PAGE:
In 2019, the hip hop trio Injury Reserve were at the top of their game. After years of online buzz and two mixtapes, they released their self-titled debut album, which was acclaimed by both critics and their cult following of fans. With features from high-profile artists like Rico Nasty and Aminé, it seemed at the time like this could have finally been the group’s break into the mainstream. Sadly, that did not happen.
In June 2020, founding member Stepa J. Groggs died. One could be forgiven for assuming this meant the end of Injury Reserve. Instead, rapper Ritchie with a T and producer Parker Corey chose to complete the album the group had been working on at the time of Groggs’ death, and repurposed it as a tribute to their lost friend. The result is “By the Time I Get to Phoenix,” an experimental hip hop album that is equal parts chaotic, beautiful, and heartrending.
In the weeks leading up to the album’s September 2021 release, there were several clues that Injury Reserve wanted to go in a more abstract direction. The lead single “Knees” is built around a looped and reverbed sample of a single guitar chord, starting and stopping with seemingly no time signature in mind. Shortly after, the group dropped “Superman That,” an even more confusing song that traded the minimalism of “Knees” with a cacophony of glitched-out samples and auto-tuned vocals.
Even then, I still didn’t expect what the album as a whole would sound like. The opening track “Outside” immediately throws away any expectations you might have had, opting for a beat that barely even feels like a beat. It’s a minimalistic soundscape of synths, over which Ritchie with a T delivers what sounds like a manic battle rap verse with no time signature. I went from being initially baffled by the song to loving it as a strange and unsettling opener for a strange and unsettling album.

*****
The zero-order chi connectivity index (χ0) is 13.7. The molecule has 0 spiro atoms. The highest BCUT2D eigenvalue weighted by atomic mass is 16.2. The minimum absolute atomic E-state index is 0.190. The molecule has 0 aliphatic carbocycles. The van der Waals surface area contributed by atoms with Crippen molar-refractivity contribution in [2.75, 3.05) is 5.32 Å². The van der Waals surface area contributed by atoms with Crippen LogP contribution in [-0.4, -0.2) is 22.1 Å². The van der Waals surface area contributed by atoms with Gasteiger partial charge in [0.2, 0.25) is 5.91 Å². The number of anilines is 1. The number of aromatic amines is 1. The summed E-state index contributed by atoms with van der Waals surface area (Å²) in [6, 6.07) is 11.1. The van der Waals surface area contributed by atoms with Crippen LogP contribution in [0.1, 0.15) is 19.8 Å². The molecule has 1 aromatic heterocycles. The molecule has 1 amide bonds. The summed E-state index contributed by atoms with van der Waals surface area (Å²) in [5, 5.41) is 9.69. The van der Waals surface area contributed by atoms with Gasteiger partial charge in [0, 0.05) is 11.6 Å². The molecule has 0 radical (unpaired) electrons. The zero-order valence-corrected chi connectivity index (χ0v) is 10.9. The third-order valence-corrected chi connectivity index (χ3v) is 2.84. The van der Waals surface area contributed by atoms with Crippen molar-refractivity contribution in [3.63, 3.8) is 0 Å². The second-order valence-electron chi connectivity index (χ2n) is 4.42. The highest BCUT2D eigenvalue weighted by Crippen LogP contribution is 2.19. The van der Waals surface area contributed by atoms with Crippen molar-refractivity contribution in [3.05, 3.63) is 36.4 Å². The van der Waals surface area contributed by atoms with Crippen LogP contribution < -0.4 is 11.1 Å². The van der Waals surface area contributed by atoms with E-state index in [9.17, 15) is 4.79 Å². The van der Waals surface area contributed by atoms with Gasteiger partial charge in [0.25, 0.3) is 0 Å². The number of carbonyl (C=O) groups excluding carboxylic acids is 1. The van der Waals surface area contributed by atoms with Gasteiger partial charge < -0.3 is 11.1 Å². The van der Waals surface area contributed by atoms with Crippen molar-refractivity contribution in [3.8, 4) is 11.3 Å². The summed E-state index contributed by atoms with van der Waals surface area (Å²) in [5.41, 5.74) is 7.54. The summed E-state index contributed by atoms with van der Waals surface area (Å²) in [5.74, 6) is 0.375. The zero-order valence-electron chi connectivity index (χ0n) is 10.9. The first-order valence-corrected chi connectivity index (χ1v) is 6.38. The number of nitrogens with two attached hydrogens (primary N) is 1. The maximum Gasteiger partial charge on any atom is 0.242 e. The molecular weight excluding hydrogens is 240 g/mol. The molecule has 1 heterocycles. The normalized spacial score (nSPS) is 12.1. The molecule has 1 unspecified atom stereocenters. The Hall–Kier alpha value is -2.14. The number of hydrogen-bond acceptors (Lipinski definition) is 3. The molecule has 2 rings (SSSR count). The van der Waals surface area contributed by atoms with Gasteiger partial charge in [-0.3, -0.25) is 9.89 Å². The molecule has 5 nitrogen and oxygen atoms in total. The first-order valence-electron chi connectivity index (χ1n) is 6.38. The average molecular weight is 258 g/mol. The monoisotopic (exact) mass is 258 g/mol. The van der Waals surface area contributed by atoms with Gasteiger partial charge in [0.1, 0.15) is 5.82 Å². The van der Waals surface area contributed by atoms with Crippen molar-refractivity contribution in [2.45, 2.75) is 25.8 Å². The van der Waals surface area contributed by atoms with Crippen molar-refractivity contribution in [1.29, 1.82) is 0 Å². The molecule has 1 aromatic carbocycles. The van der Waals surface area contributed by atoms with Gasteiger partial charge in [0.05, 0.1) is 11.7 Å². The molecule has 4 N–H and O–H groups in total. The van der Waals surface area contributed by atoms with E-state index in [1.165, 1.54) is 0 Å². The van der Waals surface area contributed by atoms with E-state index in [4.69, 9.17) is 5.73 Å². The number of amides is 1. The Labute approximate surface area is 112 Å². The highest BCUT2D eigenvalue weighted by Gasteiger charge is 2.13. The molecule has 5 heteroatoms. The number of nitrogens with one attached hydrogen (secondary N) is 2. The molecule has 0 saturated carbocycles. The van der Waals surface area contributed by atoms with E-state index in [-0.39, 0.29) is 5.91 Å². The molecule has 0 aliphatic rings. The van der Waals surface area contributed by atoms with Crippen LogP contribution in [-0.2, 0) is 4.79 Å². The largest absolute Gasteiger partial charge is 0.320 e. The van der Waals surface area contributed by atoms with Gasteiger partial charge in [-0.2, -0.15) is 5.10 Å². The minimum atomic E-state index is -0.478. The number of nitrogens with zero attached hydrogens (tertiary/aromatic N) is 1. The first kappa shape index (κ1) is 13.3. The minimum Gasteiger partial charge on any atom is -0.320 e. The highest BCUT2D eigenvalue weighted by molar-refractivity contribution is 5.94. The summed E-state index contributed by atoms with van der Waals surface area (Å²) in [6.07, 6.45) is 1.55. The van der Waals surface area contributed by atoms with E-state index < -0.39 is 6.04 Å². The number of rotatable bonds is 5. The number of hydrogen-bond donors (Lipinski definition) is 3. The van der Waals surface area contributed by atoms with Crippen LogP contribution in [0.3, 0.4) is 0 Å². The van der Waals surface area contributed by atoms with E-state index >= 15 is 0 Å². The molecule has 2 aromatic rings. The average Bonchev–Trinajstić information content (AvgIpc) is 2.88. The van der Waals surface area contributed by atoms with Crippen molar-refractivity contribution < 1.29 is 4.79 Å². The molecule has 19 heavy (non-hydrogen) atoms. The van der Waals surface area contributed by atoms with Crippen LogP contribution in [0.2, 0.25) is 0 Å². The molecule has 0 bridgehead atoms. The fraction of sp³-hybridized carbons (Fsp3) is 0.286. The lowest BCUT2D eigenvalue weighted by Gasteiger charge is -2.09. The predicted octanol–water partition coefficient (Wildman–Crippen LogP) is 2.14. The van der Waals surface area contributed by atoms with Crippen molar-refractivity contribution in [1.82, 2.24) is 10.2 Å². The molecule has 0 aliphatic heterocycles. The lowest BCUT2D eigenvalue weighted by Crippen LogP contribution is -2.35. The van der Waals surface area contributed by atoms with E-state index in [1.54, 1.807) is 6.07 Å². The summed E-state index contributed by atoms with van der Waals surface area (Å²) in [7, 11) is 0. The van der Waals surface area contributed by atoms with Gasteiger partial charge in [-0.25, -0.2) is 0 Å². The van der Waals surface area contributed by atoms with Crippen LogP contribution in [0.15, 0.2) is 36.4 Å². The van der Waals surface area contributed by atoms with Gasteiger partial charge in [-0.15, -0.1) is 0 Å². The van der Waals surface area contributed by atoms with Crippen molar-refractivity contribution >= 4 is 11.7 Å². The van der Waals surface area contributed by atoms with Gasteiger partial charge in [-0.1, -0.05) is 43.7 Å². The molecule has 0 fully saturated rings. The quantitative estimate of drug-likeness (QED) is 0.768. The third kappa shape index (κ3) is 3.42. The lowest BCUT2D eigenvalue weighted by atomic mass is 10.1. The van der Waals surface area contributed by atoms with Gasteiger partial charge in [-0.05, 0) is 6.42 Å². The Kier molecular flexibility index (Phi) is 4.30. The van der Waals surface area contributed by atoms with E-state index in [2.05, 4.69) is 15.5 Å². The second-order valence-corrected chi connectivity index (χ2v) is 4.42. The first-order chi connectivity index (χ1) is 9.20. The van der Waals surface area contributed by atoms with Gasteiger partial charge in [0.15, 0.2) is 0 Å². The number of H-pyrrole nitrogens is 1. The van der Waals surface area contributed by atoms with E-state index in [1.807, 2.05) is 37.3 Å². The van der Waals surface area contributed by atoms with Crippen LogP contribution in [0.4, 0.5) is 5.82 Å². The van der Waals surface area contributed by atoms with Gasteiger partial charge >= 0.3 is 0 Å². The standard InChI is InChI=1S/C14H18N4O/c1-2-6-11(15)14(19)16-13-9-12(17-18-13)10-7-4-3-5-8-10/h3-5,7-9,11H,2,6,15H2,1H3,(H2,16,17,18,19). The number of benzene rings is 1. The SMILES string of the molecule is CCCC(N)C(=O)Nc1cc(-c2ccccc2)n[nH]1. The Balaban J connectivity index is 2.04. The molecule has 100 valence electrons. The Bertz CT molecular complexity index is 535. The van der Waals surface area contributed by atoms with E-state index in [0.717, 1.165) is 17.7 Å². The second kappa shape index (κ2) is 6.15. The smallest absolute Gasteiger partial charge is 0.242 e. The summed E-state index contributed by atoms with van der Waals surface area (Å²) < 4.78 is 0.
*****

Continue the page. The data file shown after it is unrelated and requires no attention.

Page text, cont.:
The majority of the album is utterly disorienting. Even songs that have a strong, traditional rhythm, like the brooding “SS San Francisco,” deviate from traditional song structures or add in strange ambient sounds that make the songs feel otherworldly. The main feeling that is evoked by all of this, whether it was intended this way before Groggs’ death or not, is grief.
While Groggs has songwriting credits on every song on the album, the exact level of his involvement in the project’s creation is unclear. His vocals only appear on five of the 11 tracks, leaving Ritchie with a T as the sole rapper in many songs. In fact, there are only two songs where Groggs was able to record a full solo verse.
The first, “Footwork in a Forest Fire,” sees Groggs feverishly delivering an apocalyptic verse about societal collapse, eventually leading to a chilling scream that gets abruptly cut off at the end.
The second, “Knees,” takes essentially the opposite approach. Groggs quietly sings over the song’s minimalistic beat about his struggles with alcoholism and fears of growing older. The verse is emotionally devastating to hear already with his world-weary delivery and self-destructive sentiment, but the pain is made greater by the knowledge that Groggs never would grow old.
Considering Groggs’ contributions, many of the songs were presumably written before anybody had any way of knowing what would happen to him. This means the themes of grief throughout it are mostly subtext, partially relying on the listener’s knowledge of Groggs’ death. But this subtext becomes explicit text on the album’s standout track, “Top Picks for You.”
On it, Ritchie with a T pens a verse describing himself seeing recommendations on apps that Groggs was still logged into, realizing that these apps’ algorithms are still functioning for a person who isn’t there anymore. The emotional weight of this song could be described, but I would rather just let its haunting final lyrics speak for themselves: “Your patterns are still in place and your algorithm is still in action/Just workin’ so that you can just jump right back in/But you ain’t jumpin’ back.”
“By the Time I Get to Phoenix” is more than just an experimental album. It’s even more than just a tribute for a loved one. It’s a 40-minute portrait of grief that uses its sonic unpredictability to convey the unpredictability of loss. That’s why, despite how confusing it can be at times, it resonates on a deeply human level that words sometimes can’t describe.